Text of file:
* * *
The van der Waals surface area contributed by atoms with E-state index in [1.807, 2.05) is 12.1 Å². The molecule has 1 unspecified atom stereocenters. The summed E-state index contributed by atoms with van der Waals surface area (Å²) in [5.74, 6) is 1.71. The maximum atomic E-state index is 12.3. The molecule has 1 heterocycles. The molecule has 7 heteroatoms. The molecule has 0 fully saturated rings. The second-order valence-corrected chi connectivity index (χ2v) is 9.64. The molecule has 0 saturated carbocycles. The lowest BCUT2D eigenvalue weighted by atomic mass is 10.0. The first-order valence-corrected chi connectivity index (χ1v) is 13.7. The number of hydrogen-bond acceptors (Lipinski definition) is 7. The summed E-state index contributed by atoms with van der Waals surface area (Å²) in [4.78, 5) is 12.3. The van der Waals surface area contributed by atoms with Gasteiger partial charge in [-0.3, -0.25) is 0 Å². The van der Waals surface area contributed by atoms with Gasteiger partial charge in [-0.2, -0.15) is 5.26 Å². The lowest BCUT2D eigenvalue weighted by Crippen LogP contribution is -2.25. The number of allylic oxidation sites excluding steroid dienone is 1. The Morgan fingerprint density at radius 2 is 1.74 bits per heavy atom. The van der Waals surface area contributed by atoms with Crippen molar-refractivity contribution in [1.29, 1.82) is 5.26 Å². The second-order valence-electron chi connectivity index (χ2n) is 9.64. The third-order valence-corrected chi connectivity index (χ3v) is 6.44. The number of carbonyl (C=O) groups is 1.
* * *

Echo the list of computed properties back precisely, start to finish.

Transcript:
The van der Waals surface area contributed by atoms with E-state index in [1.807, 2.05) is 12.1 Å². The molecule has 1 unspecified atom stereocenters. The summed E-state index contributed by atoms with van der Waals surface area (Å²) in [5.74, 6) is 1.71. The maximum atomic E-state index is 12.3. The molecule has 1 heterocycles. The molecule has 7 heteroatoms. The molecule has 0 fully saturated rings. The second-order valence-corrected chi connectivity index (χ2v) is 9.64. The molecule has 0 saturated carbocycles. The lowest BCUT2D eigenvalue weighted by atomic mass is 10.0. The first-order valence-corrected chi connectivity index (χ1v) is 13.7. The number of hydrogen-bond acceptors (Lipinski definition) is 7. The summed E-state index contributed by atoms with van der Waals surface area (Å²) in [4.78, 5) is 12.3. The van der Waals surface area contributed by atoms with Gasteiger partial charge in [-0.3, -0.25) is 0 Å². The van der Waals surface area contributed by atoms with Gasteiger partial charge in [-0.2, -0.15) is 5.26 Å². The lowest BCUT2D eigenvalue weighted by Crippen LogP contribution is -2.25. The number of allylic oxidation sites excluding steroid dienone is 1. The Morgan fingerprint density at radius 2 is 1.74 bits per heavy atom. The van der Waals surface area contributed by atoms with Crippen molar-refractivity contribution in [1.29, 1.82) is 5.26 Å². The second-order valence-electron chi connectivity index (χ2n) is 9.64. The third-order valence-corrected chi connectivity index (χ3v) is 6.44. The number of carbonyl (C=O) groups is 1.